With a flathead screwdriver lever on the slide lock in the direction of the blue arrow that holds the connector to the module.
Figure 2

With a flathead screwdriver lever on the slide lock in the direction of the blue arrow that holds the connector to the module. Once you have moved the slide lock all the way to the end pull straight up on the connector to unplug the unit.

Facing the ABS/ASC module locate the six T20 Torx fasteners (green arrows) that mount the module to the hydraulic unit.
Figure 3

Facing the ABS/ASC module locate the six T20 Torx fasteners (green arrows) that mount the module to the hydraulic unit.

Remove the six T20 Torx module fasteners.
Figure 4

Remove the six T20 Torx module fasteners. Make sure the Torx bit is fully seated in the fastener head. You donÂ't want to strip any of these screws as they are difficult to get to.

Pull the module away from the hydraulic unit in the direction of the blue arrow.
Figure 5

Pull the module away from the hydraulic unit in the direction of the blue arrow.

Do not leave this area exposed to the elements.
Figure 6

Do not leave this area exposed to the elements. If you are sending the module out to be repaired or remanufactured cover the hydraulic unit with a plastic bag to reduce the exposure to moisture.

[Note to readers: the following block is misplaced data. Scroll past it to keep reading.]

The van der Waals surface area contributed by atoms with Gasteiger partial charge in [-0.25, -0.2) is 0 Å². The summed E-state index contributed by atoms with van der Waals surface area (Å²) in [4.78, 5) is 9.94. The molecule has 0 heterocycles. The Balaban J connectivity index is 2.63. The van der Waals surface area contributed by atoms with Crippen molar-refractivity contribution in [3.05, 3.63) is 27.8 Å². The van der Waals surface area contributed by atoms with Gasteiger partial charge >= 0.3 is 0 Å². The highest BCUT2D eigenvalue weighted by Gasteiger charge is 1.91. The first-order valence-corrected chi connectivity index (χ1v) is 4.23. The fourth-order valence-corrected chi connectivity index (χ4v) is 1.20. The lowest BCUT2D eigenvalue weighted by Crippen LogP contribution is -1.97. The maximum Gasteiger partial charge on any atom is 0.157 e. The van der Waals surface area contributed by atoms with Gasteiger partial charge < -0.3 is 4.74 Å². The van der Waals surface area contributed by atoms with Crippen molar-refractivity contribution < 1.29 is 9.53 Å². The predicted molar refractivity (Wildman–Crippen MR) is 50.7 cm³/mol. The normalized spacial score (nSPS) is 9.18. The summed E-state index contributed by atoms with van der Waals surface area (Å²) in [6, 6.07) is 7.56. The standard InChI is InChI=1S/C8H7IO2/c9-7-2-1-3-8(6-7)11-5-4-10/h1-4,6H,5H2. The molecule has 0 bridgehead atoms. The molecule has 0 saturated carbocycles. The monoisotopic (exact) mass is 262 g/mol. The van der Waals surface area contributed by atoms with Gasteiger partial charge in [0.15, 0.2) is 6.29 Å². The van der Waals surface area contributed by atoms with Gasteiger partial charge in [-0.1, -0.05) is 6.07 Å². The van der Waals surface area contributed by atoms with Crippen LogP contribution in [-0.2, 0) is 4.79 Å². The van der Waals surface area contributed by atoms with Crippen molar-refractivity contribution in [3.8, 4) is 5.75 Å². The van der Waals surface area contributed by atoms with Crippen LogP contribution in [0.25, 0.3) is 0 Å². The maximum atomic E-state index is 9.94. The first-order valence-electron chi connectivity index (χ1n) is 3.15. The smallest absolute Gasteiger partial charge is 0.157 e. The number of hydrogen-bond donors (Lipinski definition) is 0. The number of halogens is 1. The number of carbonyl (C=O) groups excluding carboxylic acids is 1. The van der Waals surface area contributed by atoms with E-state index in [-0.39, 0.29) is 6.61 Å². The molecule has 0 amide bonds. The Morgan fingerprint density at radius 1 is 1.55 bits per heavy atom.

ABS/ASC Module/Brake Pressure Switch Testing: Make sure the ignition key is on during your testing. If you are going to have the key on for awhile you may want to install a battery charger to prevent the battery from going dead. These cars draw a lot of amperage and can drain a battery anywhere over 15 minutes depending on the condition of your battery.
Locate the brake pressure switch (green arrow) on the backside of the ABS/ASC hydraulic unit.
Figure 7

Locate the brake pressure switch (green arrow) on the backside of the ABS/ASC hydraulic unit. The brake pressure switch is a three wire sensor. Wire colors may vary with your year but look on the electrical connector or inside the brake switch and locate the pin numbers.